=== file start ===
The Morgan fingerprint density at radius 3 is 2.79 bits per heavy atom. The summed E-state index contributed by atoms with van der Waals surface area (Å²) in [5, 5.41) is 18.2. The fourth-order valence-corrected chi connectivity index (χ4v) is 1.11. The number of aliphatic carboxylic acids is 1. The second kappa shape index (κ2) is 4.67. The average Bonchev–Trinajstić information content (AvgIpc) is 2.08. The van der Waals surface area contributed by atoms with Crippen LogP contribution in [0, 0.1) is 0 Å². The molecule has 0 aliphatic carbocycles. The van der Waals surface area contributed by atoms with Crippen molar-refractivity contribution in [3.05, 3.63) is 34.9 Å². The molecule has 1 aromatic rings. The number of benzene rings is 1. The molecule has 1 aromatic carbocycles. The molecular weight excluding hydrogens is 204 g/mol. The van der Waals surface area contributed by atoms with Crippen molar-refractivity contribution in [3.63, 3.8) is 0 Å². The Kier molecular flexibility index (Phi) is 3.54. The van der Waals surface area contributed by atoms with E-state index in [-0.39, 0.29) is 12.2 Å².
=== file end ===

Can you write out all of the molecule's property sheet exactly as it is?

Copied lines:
The Morgan fingerprint density at radius 3 is 2.79 bits per heavy atom. The summed E-state index contributed by atoms with van der Waals surface area (Å²) in [5, 5.41) is 18.2. The fourth-order valence-corrected chi connectivity index (χ4v) is 1.11. The number of aliphatic carboxylic acids is 1. The second kappa shape index (κ2) is 4.67. The average Bonchev–Trinajstić information content (AvgIpc) is 2.08. The van der Waals surface area contributed by atoms with Crippen LogP contribution in [0, 0.1) is 0 Å². The molecule has 0 aliphatic carbocycles. The van der Waals surface area contributed by atoms with Crippen molar-refractivity contribution in [3.05, 3.63) is 34.9 Å². The molecule has 1 aromatic rings. The number of benzene rings is 1. The molecule has 1 aromatic carbocycles. The molecular weight excluding hydrogens is 204 g/mol. The van der Waals surface area contributed by atoms with Crippen molar-refractivity contribution in [3.63, 3.8) is 0 Å². The Kier molecular flexibility index (Phi) is 3.54. The van der Waals surface area contributed by atoms with E-state index in [-0.39, 0.29) is 12.2 Å².